Science always keeps searching for new natural compounds that would help in treating diseases and this is definitely the case for obesity. New natural foods with anti-obesity property are identified in leaps and bounds.
However not each one of these are potent, so their active compounds are isolated to prepare dietary supplements. One such supplement is brown seaweed extract and this study suggests that brown seaweed can promote weight loss.
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What happened in this study?
This study was conducted over a period of 16 weeks. 151 obese premenopausal women, some suffering from non alcoholic fatty liver disease and others healthy were recruited. They were given brown seaweed extract with different doses of active compound, fucoxanthin.
What were the results of this study?
Statistically significant reductions in body weight were observed. Average weight loss was 5.5 kg in NAFLD group and 4.9kg in normal fat liver group. Body fat loss was around 3.5 kg and decrease in waist circumference was also observed.
Improvement in liver fat content, liver enzymes and blood lipids occurred. The extract also caused an increase in metabolic rate in individuals suffering from NAFLD.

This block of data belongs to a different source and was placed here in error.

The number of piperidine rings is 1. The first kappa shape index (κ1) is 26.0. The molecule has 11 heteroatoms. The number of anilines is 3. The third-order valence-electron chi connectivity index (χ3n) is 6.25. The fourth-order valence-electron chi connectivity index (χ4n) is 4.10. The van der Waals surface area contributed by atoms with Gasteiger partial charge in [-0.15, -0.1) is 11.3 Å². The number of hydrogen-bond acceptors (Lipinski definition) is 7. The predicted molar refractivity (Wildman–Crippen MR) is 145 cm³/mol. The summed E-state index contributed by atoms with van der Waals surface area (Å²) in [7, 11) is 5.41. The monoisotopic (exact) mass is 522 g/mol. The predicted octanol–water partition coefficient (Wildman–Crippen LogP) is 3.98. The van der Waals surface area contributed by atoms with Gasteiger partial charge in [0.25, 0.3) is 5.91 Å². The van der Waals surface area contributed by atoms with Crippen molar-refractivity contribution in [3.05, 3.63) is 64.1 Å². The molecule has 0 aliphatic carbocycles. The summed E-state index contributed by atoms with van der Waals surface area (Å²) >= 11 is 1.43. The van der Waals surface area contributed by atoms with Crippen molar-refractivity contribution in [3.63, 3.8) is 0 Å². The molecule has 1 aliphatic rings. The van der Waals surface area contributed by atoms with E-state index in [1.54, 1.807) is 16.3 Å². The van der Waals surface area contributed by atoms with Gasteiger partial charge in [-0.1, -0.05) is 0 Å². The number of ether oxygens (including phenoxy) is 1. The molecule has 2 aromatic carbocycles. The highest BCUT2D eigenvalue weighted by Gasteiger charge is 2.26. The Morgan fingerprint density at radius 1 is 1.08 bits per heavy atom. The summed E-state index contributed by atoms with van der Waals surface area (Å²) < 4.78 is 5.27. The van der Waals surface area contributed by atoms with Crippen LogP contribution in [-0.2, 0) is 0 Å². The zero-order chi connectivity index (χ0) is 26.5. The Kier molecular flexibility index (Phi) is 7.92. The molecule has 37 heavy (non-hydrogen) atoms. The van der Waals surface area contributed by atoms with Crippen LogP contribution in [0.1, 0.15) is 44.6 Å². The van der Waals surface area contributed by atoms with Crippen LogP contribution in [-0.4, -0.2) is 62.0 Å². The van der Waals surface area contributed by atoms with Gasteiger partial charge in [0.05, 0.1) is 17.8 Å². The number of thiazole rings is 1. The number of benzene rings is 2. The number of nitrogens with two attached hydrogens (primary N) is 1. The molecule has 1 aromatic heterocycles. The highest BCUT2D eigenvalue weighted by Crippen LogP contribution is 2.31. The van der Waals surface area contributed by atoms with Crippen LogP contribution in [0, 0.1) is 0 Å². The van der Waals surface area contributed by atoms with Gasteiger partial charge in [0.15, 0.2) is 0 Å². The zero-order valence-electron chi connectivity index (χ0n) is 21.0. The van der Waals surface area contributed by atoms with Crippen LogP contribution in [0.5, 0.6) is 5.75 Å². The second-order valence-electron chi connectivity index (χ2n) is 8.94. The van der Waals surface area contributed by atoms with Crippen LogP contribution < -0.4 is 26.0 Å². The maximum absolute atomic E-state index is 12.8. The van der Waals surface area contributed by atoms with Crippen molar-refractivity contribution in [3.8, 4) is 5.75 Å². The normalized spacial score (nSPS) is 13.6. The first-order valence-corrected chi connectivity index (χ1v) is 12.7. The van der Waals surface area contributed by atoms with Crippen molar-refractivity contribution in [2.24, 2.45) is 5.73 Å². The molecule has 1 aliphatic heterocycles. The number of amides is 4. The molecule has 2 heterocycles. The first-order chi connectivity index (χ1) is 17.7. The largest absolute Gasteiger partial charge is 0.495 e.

How did this occur?
Fucoxanthin is the active compound of brown seaweed and contributes to the color of brown algae. This compound has anti-obesity potential.
It raises metabolism and impacts fat metabolism. It suppresses diet induced obesity. It restricts accumulation of fats in the fat tissue and improves cholesterol and blood lipids. It also helps in maintenance of normal blood sugar levels.
All these mechanisms together favour good metabolic health and impact body weight.
What does this mean?
It was concluded that brown seaweed extract promotes weight loss and normalizes liver fat content which is therapeutic for obese individuals suffering from metabolic conditions. Brown seaweed extract is thought to be a promising weight loss supplement.
Apart from taking supplements, certain cuisines also include brown seaweed for example the Korean cuisine, which you could try if you are up to it.
Read paper here: http://www.ncbi.nlm.nih.gov/pubmed/19840063
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